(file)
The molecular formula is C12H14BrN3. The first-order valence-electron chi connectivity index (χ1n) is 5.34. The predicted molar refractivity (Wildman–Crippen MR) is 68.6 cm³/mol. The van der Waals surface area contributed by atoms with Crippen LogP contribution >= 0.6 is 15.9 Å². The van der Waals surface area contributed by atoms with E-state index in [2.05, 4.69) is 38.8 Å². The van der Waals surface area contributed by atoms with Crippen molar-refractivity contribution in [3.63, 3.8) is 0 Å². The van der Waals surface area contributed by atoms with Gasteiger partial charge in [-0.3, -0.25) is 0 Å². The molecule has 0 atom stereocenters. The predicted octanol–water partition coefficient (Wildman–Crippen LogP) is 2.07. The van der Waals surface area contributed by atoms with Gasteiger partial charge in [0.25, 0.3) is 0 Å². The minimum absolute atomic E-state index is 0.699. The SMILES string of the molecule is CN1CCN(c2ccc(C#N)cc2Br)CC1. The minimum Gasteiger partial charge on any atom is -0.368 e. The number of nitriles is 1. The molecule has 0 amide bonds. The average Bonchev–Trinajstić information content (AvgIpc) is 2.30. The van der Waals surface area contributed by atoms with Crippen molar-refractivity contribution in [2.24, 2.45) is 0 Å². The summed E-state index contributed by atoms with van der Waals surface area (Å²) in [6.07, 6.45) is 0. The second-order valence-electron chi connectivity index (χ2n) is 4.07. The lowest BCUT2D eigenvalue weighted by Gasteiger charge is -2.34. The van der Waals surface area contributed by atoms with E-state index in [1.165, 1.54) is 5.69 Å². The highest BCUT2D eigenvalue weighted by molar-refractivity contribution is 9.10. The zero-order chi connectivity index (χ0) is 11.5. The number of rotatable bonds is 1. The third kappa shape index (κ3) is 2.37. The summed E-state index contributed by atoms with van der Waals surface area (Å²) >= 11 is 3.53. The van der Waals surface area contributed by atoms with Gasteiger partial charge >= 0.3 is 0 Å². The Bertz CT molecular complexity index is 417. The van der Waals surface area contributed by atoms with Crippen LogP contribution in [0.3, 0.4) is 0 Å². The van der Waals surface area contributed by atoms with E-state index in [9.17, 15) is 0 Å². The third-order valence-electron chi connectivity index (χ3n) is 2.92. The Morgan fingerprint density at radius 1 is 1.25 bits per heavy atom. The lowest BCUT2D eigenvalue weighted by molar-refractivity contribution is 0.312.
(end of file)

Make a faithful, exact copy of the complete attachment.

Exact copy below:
The molecular formula is C12H14BrN3. The first-order valence-electron chi connectivity index (χ1n) is 5.34. The predicted molar refractivity (Wildman–Crippen MR) is 68.6 cm³/mol. The van der Waals surface area contributed by atoms with Crippen LogP contribution >= 0.6 is 15.9 Å². The van der Waals surface area contributed by atoms with E-state index in [2.05, 4.69) is 38.8 Å². The van der Waals surface area contributed by atoms with Crippen molar-refractivity contribution in [3.63, 3.8) is 0 Å². The van der Waals surface area contributed by atoms with Gasteiger partial charge in [-0.3, -0.25) is 0 Å². The molecule has 0 atom stereocenters. The predicted octanol–water partition coefficient (Wildman–Crippen LogP) is 2.07. The van der Waals surface area contributed by atoms with Gasteiger partial charge in [0.25, 0.3) is 0 Å². The minimum absolute atomic E-state index is 0.699. The SMILES string of the molecule is CN1CCN(c2ccc(C#N)cc2Br)CC1. The minimum Gasteiger partial charge on any atom is -0.368 e. The number of nitriles is 1. The molecule has 0 amide bonds. The average Bonchev–Trinajstić information content (AvgIpc) is 2.30. The van der Waals surface area contributed by atoms with Crippen molar-refractivity contribution in [2.24, 2.45) is 0 Å². The summed E-state index contributed by atoms with van der Waals surface area (Å²) in [6.07, 6.45) is 0. The second-order valence-electron chi connectivity index (χ2n) is 4.07. The lowest BCUT2D eigenvalue weighted by Gasteiger charge is -2.34. The van der Waals surface area contributed by atoms with E-state index in [1.165, 1.54) is 5.69 Å². The highest BCUT2D eigenvalue weighted by molar-refractivity contribution is 9.10. The zero-order chi connectivity index (χ0) is 11.5. The number of rotatable bonds is 1. The third kappa shape index (κ3) is 2.37. The summed E-state index contributed by atoms with van der Waals surface area (Å²) >= 11 is 3.53. The van der Waals surface area contributed by atoms with Gasteiger partial charge >= 0.3 is 0 Å². The Bertz CT molecular complexity index is 417. The van der Waals surface area contributed by atoms with Crippen LogP contribution in [0.3, 0.4) is 0 Å². The van der Waals surface area contributed by atoms with E-state index in [9.17, 15) is 0 Å². The third-order valence-electron chi connectivity index (χ3n) is 2.92. The Morgan fingerprint density at radius 1 is 1.25 bits per heavy atom. The lowest BCUT2D eigenvalue weighted by molar-refractivity contribution is 0.312.